Giannis Antetokounmpo is built like Superman. He stands 6 feet 11 inches tall. He weighs 242 pounds and nearly zero percent body fat. He is chiseled like a Greek god and has a wingspan that can cover the entire Mediterranean Sea.
And as far as skills are concerned, Giannis has those in his bag as well. He can handle the ball like a point guard. He can overpower defenders in the paint for highlight-reel dunks. And he can finish with either hand.
If you could paint a picture of the perfect basketball player, Giannis would come close. Very close.
But the NBA’s newest Superman has a glaring weakness. Antetokounmpo’s kryptonite is shooting. He’s not good at it.
It sounds ridiculous to criticize Antetokounmpo because his stats — 29.5 points, 13.6 rebounds, 55 percent shooting from the field — are astronomical. But if you break down the scouting video, Giannis is flawed offensively. Besides his lack of a consistent 3-point shot, he doesn’t have a face-up or pull-up jumper shot and he forces his way to the basket way too much.
Giannis’ shooting woes reared its ugly head during the 2019 playoffs when the Toronto Raptors formed a defensive fence and dared Giannis to shoot long-range jumpers. When Giannis became hesitant, the Bucks folded and eventually lost to the Raptors in six games.
One year later, it’s deja vu. The problems that frustrated Giannis in 2019 resurfaced in the second-round of the 2020 NBA playoffs in the Disney World bubble against the Miami Heat.
Miami deployed its version of the Giannis D-Fence, throwing different bodies at the Bucks superstar and daring him to shoot over the top. It was a simple strategy but extremely effective. Plus, the Greek Freak isn’t very hard to figure out. He is very predictable. He loves to drive to the hoop. When a defender cuts him off, he’ll use a spin move as a secondary move.
Giannis, defiant and determined to bully his way to the basket, struggled mightily during the series. What may have worked for him during the regular season didn’t work in the playoffs. Playoff teams can lock in on tendencies. Erik Spoelstra and the Heat coaching staff identified Giannis’ weaknesses and exploited them to the max. Giannis forced the issue, got out of rhythm and committed too many offensive fouls (he has over 70 charging calls this season). Jae Crowder, Bam Adebayo, Andre Iguodala, Jimmy Butler and Derrick Jones Jr. took turns in guarding Giannis and all of them made life difficult for the reigning league MVP.
The Bucks — who entered the bubble as the top-seeded team in the East — ended up losing in five games, and were lucky they didn’t get swept.
Antetokounmpo still doesn’t trust his jumper and hasn’t develop enough counter moves. He predictably likes to Euro step his way to the basket after the initial crossover dribble. And he drives to his right, he’ll spin back to his left when you beat him to the spot. The Heat have taken away most of Giannis’ favorite spots and he’s running out of moves. He needs to add more counters, but it’s not going to happen in the bubble. It’ll likely take a whole offseason to rework and retool the Greek Freak’s game.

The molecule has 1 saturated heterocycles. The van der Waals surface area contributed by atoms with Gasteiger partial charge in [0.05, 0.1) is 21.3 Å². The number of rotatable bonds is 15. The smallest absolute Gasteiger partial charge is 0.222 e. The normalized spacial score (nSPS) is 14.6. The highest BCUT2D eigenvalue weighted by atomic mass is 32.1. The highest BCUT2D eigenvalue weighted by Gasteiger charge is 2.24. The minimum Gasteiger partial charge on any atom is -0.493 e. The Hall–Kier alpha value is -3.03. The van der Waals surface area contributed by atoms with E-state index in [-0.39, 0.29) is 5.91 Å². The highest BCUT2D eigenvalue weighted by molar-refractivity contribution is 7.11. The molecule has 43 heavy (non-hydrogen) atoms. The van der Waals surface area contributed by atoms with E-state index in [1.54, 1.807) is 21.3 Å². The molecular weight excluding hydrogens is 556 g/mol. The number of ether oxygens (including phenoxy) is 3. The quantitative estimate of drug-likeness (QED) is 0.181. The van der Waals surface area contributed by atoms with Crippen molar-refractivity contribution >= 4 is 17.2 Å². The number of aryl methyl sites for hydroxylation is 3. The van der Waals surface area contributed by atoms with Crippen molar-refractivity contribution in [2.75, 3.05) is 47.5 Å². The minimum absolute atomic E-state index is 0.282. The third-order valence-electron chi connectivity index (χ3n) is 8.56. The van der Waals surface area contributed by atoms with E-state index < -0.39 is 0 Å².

Luka Doncic gave us the first memorable moment on the court inside the bubble.
The Dallas Mavericks’ young superstar, playing on a badly sprained ankle, put up 43 points on the vaunted Los Angeles Clippers defense, including the dagger step-back 3-point shot at the buzzer to give the Mavericks a 135-133 win in Game 4 of a Western Conference first-round playoff series.
After burying the game-winning jumper, Luka starred into the camera and spewed a primal scream so loud the bubble nearly burst. It was a major statement from the 21-year-old Doncic. He announced to the whole basketball world that he has arrived and he’s not going any time soon.
“My goal is to win a championship,” said Doncic, whose Mavs were eliminated by the Clips in six games but not before putting together one of the most spectacular playoff debuts. The Slovenian sensation averaged 31 points, 9.8 rebounds, 8.7 assists and posted two triple-doubles against one of the best defensive teams in the league. Oh, by the way, he was also the youngest player (21) to ever hit a game-winning shot in the postseason.
“He is one of the toughest players that I have ever seen in this league, and that goes back 35, 36 years,” Mavericks coach Rick Carlisle said of Doncic, who is up for Most Improved Player this year after winning Rookie of the Year in 2019.
“[Luka] is a great young player that is getting better each year,” Carlisle said. “He has an irrepressible enthusiasm for the game, for his teammates, for winning. We’re so fortunate to have him. Now we have to get our roster healthy and get the right players around him.”
“These shoes mean a lot. With all the … these shoes mean a lot.”
Those were the words of Denver Nuggets guard Jamal Murray. It encapsulated what the players were feeling in the bubble and what it meant for them to continue playing and find their purpose.
“I just want to win. In life you find things that hold value. Things to fight for. We found something to fight for,” Murray told TNT’s Jared Greenberg while holding back tears moments after dropping 50 points in leading the Denver Nuggets to a Game 6 win over the Utah Jazz in the first round.
“They give me a lot of power to keep fighting. We want to win. I show my emotions. It comes out.”
When asked why the images of Breonna Taylor and George Floyd, two victims of gun violence, painted on his shoes mean so much to Murray, he said, “This happens everywhere. It’s not just in America.”
“These shoes give me life. Even though these people are gone they give me life. They help me find strength to keep fighting in this world. That’s what I’ll keep doing.”
Murray’s 50-point game was huge, but his postgame remarks was even bigger.